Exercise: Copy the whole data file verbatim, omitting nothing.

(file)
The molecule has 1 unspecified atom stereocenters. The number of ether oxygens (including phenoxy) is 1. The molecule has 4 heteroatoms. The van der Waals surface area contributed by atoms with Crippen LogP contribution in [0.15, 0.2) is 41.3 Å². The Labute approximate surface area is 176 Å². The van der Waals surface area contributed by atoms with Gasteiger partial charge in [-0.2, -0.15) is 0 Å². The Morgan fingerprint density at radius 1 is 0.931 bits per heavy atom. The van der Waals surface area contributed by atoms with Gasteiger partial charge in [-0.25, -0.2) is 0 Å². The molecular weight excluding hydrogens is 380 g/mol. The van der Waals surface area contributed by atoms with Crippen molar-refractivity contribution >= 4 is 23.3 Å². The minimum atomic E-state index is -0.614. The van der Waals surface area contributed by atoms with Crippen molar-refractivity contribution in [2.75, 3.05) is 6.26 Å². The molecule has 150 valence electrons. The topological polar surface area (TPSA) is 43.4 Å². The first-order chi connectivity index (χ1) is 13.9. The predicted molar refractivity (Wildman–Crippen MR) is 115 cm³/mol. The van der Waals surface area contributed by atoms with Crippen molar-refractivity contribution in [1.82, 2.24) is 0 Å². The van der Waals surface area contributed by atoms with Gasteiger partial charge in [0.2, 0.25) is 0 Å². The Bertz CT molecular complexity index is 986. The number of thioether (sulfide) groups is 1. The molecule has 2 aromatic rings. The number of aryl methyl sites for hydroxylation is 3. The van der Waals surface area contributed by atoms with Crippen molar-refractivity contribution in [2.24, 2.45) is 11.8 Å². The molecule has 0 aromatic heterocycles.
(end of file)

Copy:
The molecule has 1 unspecified atom stereocenters. The number of ether oxygens (including phenoxy) is 1. The molecule has 4 heteroatoms. The van der Waals surface area contributed by atoms with Crippen LogP contribution in [0.15, 0.2) is 41.3 Å². The Labute approximate surface area is 176 Å². The van der Waals surface area contributed by atoms with Gasteiger partial charge in [-0.2, -0.15) is 0 Å². The Morgan fingerprint density at radius 1 is 0.931 bits per heavy atom. The van der Waals surface area contributed by atoms with Gasteiger partial charge in [-0.25, -0.2) is 0 Å². The molecular weight excluding hydrogens is 380 g/mol. The van der Waals surface area contributed by atoms with Crippen molar-refractivity contribution >= 4 is 23.3 Å². The minimum atomic E-state index is -0.614. The van der Waals surface area contributed by atoms with Crippen molar-refractivity contribution in [2.75, 3.05) is 6.26 Å². The molecule has 150 valence electrons. The topological polar surface area (TPSA) is 43.4 Å². The first-order chi connectivity index (χ1) is 13.9. The predicted molar refractivity (Wildman–Crippen MR) is 115 cm³/mol. The van der Waals surface area contributed by atoms with Crippen molar-refractivity contribution in [1.82, 2.24) is 0 Å². The van der Waals surface area contributed by atoms with Gasteiger partial charge in [0.2, 0.25) is 0 Å². The Bertz CT molecular complexity index is 986. The number of thioether (sulfide) groups is 1. The molecule has 2 aromatic rings. The number of aryl methyl sites for hydroxylation is 3. The van der Waals surface area contributed by atoms with Crippen molar-refractivity contribution in [2.24, 2.45) is 11.8 Å². The molecule has 0 aromatic heterocycles.